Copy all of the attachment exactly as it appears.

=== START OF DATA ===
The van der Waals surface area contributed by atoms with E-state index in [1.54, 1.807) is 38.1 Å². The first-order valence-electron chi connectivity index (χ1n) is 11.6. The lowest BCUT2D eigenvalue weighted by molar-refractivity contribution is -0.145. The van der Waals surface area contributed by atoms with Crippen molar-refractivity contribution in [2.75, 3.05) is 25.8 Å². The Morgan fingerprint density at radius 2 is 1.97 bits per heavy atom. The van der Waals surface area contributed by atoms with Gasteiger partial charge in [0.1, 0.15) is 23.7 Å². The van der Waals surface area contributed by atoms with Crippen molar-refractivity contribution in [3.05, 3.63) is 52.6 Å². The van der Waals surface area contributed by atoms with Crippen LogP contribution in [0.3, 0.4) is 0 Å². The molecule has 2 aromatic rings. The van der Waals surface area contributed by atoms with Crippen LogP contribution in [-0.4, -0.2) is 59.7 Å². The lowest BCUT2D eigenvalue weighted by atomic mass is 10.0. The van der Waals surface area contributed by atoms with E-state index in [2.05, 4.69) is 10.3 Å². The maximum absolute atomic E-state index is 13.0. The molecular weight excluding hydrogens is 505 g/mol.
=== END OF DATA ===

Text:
The van der Waals surface area contributed by atoms with E-state index in [1.54, 1.807) is 38.1 Å². The first-order valence-electron chi connectivity index (χ1n) is 11.6. The lowest BCUT2D eigenvalue weighted by molar-refractivity contribution is -0.145. The van der Waals surface area contributed by atoms with Crippen molar-refractivity contribution in [2.75, 3.05) is 25.8 Å². The Morgan fingerprint density at radius 2 is 1.97 bits per heavy atom. The van der Waals surface area contributed by atoms with Gasteiger partial charge in [0.1, 0.15) is 23.7 Å². The van der Waals surface area contributed by atoms with Crippen molar-refractivity contribution in [3.05, 3.63) is 52.6 Å². The van der Waals surface area contributed by atoms with Crippen LogP contribution in [0.3, 0.4) is 0 Å². The molecule has 2 aromatic rings. The van der Waals surface area contributed by atoms with Crippen LogP contribution in [-0.4, -0.2) is 59.7 Å². The lowest BCUT2D eigenvalue weighted by atomic mass is 10.0. The van der Waals surface area contributed by atoms with E-state index in [2.05, 4.69) is 10.3 Å². The maximum absolute atomic E-state index is 13.0. The molecular weight excluding hydrogens is 505 g/mol.